Ellen G. White Writings

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Humble Hero, Page 301

A Servant of Servants

This chapter is based on Luke 22:7-18, 24; John 13:1-17.

Christ and His disciples had gathered to celebrate the Passover. The Savior knew that His hour had come. He Himself was the true Passover Lamb, and on the day the feast was eaten He was to be sacrificed. Only a few quiet hours remained for Him to spend for the benefit of His disciples.

Christ’s life had been one of unselfish service. “Not come to be served, but to serve” (Matthew 20:28) had been the lesson of everything He did. But the disciples had not learned the lesson yet. At this last Passover, Jesus was troubled. A shadow came over His face. The disciples sensed that something weighed heavily on His mind.

As they were gathered around the table, He said, “‘With fervent desire I have desired to eat this Passover, with you before I suffer; for I say to you, I will no longer eat of it until it is fulfilled in the kingdom of God.’ Then He took the cup, and gave thanks, and said, ‘Take this and divide it among yourselves; for I say to you, I will not drink of the fruit of the vine until the kingdom of God comes.’”

Christ was now in the shadow of the cross, and the pain was torturing His heart. He knew that the disciples would desert Him. He knew that He would be put to death by the most humiliating process inflicted on criminals. He knew how ungrateful and cruel the people He had come to save could be. He knew that for many the sacrifice He must make would be in vain. Knowing all that was before Him, He might naturally have been overwhelmed with the thought of His own humiliation and suffering. But He did not think of Himself. His care for His disciples was uppermost in His mind.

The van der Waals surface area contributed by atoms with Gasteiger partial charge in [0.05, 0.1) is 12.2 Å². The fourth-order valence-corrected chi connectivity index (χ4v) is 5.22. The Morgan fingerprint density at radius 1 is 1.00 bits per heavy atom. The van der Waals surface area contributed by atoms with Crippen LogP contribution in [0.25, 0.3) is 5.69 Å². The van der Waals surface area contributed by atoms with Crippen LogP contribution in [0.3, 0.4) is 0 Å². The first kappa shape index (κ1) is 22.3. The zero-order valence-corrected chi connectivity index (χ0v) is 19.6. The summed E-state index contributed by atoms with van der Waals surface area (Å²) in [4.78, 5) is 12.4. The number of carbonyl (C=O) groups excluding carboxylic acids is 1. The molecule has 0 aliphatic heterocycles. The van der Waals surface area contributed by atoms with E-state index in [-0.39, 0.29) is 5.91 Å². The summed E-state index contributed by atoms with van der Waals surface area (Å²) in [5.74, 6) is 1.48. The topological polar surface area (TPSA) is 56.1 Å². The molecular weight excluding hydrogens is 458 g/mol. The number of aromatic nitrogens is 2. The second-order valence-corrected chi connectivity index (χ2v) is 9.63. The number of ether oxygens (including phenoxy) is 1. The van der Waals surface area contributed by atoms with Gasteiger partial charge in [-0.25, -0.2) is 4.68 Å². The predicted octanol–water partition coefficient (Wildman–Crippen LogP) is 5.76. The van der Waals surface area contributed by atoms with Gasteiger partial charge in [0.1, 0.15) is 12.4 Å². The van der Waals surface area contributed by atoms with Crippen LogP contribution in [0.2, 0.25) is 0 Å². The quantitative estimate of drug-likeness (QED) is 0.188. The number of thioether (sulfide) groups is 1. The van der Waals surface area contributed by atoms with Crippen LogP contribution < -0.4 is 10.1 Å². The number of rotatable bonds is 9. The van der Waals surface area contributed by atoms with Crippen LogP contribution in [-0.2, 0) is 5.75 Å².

On this last evening, Jesus had much to tell them. But He saw that they could not bear what He had to say. As He looked into their faces, the words remained unspoken on His lips. Moments passed in silence. The disciples were uneasy. The looks they gave each other told of jealousy and conflict.

There was “a dispute among them, as to which of them should be considered the greatest.” This strife grieved and wounded Jesus. Each of them still longed for the highest place in the kingdom. James and John had dared to ask for the highest position, and

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